WASHINGTON — Given hardening Republican opposition to Congressional health care proposals, Democrats now say they see little chance of the minority’s cooperation in approving any overhaul, and are increasingly focused on drawing support for a final plan from within their own ranks.
Top Democrats said Tuesday that their go-it-alone view was being shaped by what they saw as Republicans’ purposely strident tone against health care legislation during this month’s Congressional recess, as well as remarks by leading Republicans that current proposals were flawed beyond repair.
The White House spokesman, Robert Gibbs, said of Republican lawmakers, “Only a handful seem interested in the type of comprehensive reform that so many people believe is necessary to ensure the principles and the goals that the president has laid out.”
The Democratic shift may not make producing a final bill much easier. The party must still reconcile the views of moderate and conservative Democrats worried about the cost and scope of the legislation with those of more liberal lawmakers determined to win a government-run insurance option to compete with private insurers.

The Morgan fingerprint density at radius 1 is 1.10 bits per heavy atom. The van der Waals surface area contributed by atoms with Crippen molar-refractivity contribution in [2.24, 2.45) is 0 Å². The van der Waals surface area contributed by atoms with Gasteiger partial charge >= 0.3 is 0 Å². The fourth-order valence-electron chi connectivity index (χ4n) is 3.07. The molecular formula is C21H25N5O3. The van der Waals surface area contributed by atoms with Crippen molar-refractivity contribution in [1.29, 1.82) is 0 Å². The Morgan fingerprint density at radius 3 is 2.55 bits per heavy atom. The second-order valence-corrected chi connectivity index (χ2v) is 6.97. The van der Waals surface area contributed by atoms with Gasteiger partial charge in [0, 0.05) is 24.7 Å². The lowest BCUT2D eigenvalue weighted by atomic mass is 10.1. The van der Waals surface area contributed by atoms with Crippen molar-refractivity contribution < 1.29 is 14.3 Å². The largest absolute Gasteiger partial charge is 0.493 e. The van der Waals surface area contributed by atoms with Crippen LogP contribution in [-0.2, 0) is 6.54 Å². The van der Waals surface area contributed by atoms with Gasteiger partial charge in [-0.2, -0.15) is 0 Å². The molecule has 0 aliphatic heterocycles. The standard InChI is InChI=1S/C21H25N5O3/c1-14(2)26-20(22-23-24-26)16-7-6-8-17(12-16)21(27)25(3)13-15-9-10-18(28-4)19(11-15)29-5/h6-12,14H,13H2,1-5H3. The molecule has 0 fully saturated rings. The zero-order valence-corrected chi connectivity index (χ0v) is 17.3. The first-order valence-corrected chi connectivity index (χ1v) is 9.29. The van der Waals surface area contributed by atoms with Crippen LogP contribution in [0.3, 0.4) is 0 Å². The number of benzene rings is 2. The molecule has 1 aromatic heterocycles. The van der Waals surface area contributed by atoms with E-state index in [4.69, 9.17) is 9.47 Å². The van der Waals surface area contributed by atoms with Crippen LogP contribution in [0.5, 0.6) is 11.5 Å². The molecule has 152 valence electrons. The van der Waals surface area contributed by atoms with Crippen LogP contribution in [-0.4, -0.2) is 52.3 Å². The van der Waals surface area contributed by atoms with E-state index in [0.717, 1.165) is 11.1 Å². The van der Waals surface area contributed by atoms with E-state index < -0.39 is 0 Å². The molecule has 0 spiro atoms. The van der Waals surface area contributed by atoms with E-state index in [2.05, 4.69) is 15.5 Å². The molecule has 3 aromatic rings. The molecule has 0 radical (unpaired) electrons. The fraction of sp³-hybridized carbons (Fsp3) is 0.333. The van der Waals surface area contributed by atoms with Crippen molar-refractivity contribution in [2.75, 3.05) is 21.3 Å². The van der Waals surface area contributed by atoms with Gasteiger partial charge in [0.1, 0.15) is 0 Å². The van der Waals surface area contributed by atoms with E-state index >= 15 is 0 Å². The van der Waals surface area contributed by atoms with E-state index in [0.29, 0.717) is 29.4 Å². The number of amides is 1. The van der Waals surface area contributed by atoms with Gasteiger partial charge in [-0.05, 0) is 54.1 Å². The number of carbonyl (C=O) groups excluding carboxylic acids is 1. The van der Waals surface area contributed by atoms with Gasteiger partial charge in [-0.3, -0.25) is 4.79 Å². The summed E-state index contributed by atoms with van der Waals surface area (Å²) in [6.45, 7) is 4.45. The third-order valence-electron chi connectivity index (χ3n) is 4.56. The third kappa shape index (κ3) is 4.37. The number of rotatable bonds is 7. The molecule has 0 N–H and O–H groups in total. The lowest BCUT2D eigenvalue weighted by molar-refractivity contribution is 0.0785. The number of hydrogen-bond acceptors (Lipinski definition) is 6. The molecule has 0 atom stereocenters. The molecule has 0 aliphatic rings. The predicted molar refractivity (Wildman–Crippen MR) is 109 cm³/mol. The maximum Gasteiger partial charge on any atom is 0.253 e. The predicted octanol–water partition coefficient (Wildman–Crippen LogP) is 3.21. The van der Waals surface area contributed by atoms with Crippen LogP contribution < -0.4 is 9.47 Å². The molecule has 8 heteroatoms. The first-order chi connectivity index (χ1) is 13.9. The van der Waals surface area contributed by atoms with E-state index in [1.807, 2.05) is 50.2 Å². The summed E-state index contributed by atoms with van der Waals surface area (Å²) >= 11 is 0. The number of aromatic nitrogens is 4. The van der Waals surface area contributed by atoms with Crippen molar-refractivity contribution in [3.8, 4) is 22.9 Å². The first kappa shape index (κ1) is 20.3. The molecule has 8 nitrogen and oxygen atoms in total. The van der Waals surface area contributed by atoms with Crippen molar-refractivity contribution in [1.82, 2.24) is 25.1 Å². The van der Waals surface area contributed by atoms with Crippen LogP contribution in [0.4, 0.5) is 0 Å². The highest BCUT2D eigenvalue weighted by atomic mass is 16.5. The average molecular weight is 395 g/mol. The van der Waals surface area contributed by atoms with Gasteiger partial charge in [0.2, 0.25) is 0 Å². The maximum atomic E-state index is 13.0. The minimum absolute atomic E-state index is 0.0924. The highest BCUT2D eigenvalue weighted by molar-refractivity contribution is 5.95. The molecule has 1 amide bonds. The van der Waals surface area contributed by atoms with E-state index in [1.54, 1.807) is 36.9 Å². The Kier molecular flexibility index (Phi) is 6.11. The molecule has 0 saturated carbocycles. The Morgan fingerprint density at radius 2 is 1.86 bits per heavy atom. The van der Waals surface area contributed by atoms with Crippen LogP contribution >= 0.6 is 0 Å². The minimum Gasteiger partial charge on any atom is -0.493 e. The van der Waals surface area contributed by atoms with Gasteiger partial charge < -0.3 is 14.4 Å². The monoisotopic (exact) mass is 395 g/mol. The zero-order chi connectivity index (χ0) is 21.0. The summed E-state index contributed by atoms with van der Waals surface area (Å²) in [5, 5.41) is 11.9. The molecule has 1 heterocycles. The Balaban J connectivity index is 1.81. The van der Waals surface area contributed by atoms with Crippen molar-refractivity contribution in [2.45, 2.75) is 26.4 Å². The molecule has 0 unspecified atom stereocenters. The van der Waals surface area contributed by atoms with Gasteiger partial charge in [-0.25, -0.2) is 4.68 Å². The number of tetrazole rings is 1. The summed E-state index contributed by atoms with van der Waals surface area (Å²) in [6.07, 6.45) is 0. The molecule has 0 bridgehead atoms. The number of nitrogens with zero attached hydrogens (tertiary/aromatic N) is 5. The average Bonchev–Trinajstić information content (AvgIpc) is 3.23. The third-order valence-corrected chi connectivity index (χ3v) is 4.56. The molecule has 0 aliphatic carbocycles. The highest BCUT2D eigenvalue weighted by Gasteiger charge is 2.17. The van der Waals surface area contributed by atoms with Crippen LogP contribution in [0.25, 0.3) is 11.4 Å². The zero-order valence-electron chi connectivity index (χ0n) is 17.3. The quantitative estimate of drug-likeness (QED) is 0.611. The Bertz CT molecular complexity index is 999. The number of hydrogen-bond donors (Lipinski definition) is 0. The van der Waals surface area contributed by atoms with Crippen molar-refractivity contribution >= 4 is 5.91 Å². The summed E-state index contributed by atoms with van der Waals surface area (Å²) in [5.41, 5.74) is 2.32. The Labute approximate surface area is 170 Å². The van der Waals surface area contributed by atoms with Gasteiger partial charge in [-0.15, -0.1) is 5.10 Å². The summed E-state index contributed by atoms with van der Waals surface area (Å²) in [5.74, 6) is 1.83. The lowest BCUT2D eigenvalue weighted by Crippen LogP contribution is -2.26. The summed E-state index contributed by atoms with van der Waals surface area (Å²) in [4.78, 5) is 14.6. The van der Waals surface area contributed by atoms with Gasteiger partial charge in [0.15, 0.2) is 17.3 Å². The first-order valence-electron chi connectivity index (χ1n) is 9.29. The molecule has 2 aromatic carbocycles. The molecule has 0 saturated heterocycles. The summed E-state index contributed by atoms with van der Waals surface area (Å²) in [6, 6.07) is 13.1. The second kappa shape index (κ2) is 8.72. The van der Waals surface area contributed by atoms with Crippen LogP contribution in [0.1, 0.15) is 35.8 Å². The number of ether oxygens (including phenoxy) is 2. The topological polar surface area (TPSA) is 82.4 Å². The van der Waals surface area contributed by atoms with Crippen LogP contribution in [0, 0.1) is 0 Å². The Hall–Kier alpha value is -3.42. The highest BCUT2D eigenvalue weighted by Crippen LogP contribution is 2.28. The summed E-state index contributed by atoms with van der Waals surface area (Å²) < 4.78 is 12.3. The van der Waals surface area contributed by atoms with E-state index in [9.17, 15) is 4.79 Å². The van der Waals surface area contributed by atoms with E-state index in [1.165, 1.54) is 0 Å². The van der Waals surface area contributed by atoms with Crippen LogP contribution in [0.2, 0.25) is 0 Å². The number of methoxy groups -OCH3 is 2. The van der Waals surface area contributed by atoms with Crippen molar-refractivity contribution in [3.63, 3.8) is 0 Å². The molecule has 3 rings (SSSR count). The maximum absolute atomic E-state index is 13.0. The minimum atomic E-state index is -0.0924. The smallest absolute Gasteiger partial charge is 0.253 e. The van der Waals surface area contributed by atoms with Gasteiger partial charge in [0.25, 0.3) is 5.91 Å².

On the other hand, such a change could alter the dynamic of talks surrounding health care legislation, and even change the substance of a final bill. With no need to negotiate with Republicans, Democrats might be better able to move more quickly, relying on their large majorities in both houses. Democratic senators might feel more empowered, for example, to define the authority of the nonprofit insurance cooperatives that are emerging as an alternative to a public insurance plan.
Republicans have used the Congressional break to dig in hard against the overhaul outline drawn by Democrats. The Senate’s No. 2 Republican, Jon Kyl of Arizona, is the latest to weigh in strongly, saying Tuesday that the public response lawmakers were seeing over the summer break should persuade Democrats to scrap their approach and start over.
“I think it is safe to say there are a huge number of big issues that people have,” Mr. Kyl told reporters in a conference call from Arizona. “There is no way that Republicans are going to support a trillion-dollar-plus bill.”
The White House has also interpreted critical comments by Senator Charles E. Grassley of Iowa, the top Republican negotiator in a crucial Finance Committee effort to reach a bipartisan compromise, as a sign that there is little hope of reaching a deal politically acceptable to both parties.
Mr. Grassley, who is facing the possibility of a Republican primary challenge next year, has gotten an earful in traveling around his home state. At one gathering last week, in a city park in the central Iowa town of Adel, a man rose from the crowd and urged him to “stand up and fight” the Democratic plans. If he does not, the man yelled, “we will vote you out!”
The White House, carefully following Mr. Grassley’s activities, presumed he was no longer interested in negotiating with Democrats after he initially made no effort to debunk misinformation that the legislation could lead to “death panels” empowered to judge who would receive care.